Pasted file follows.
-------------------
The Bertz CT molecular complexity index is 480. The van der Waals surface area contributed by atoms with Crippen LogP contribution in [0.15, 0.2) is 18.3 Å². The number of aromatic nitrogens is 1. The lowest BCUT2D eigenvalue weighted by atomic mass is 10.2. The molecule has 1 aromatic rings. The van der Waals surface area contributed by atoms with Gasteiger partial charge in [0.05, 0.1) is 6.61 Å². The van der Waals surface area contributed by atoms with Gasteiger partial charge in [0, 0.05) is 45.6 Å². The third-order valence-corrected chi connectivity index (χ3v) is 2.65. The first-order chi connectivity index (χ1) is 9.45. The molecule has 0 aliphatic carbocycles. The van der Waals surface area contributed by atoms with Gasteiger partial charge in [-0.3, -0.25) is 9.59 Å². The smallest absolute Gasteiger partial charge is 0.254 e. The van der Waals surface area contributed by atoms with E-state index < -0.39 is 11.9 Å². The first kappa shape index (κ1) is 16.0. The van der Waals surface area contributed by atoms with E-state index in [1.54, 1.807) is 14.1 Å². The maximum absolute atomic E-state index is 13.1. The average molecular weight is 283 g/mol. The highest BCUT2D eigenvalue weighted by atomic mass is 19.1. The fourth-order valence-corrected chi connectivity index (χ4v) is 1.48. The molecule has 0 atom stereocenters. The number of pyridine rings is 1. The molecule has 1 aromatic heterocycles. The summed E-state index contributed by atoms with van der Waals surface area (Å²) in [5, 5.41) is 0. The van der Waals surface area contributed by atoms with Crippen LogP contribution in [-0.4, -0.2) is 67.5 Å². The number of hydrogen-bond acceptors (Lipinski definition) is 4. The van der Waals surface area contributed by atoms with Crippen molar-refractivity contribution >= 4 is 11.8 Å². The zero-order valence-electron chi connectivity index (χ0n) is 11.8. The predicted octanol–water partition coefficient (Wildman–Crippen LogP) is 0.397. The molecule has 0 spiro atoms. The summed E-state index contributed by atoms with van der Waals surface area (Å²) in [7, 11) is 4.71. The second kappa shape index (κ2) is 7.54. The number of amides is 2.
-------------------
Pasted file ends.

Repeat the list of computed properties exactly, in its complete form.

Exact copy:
The Bertz CT molecular complexity index is 480. The van der Waals surface area contributed by atoms with Crippen LogP contribution in [0.15, 0.2) is 18.3 Å². The number of aromatic nitrogens is 1. The lowest BCUT2D eigenvalue weighted by atomic mass is 10.2. The molecule has 1 aromatic rings. The van der Waals surface area contributed by atoms with Gasteiger partial charge in [0.05, 0.1) is 6.61 Å². The van der Waals surface area contributed by atoms with Gasteiger partial charge in [0, 0.05) is 45.6 Å². The third-order valence-corrected chi connectivity index (χ3v) is 2.65. The first-order chi connectivity index (χ1) is 9.45. The molecule has 0 aliphatic carbocycles. The van der Waals surface area contributed by atoms with Gasteiger partial charge in [-0.3, -0.25) is 9.59 Å². The smallest absolute Gasteiger partial charge is 0.254 e. The van der Waals surface area contributed by atoms with E-state index < -0.39 is 11.9 Å². The first kappa shape index (κ1) is 16.0. The van der Waals surface area contributed by atoms with E-state index in [1.54, 1.807) is 14.1 Å². The maximum absolute atomic E-state index is 13.1. The average molecular weight is 283 g/mol. The highest BCUT2D eigenvalue weighted by atomic mass is 19.1. The fourth-order valence-corrected chi connectivity index (χ4v) is 1.48. The molecule has 0 atom stereocenters. The number of pyridine rings is 1. The molecule has 1 aromatic heterocycles. The summed E-state index contributed by atoms with van der Waals surface area (Å²) in [5, 5.41) is 0. The van der Waals surface area contributed by atoms with Crippen LogP contribution in [-0.4, -0.2) is 67.5 Å². The number of hydrogen-bond acceptors (Lipinski definition) is 4. The van der Waals surface area contributed by atoms with Crippen molar-refractivity contribution >= 4 is 11.8 Å². The zero-order valence-electron chi connectivity index (χ0n) is 11.8. The predicted octanol–water partition coefficient (Wildman–Crippen LogP) is 0.397. The molecule has 0 spiro atoms. The summed E-state index contributed by atoms with van der Waals surface area (Å²) in [7, 11) is 4.71. The second kappa shape index (κ2) is 7.54. The number of amides is 2.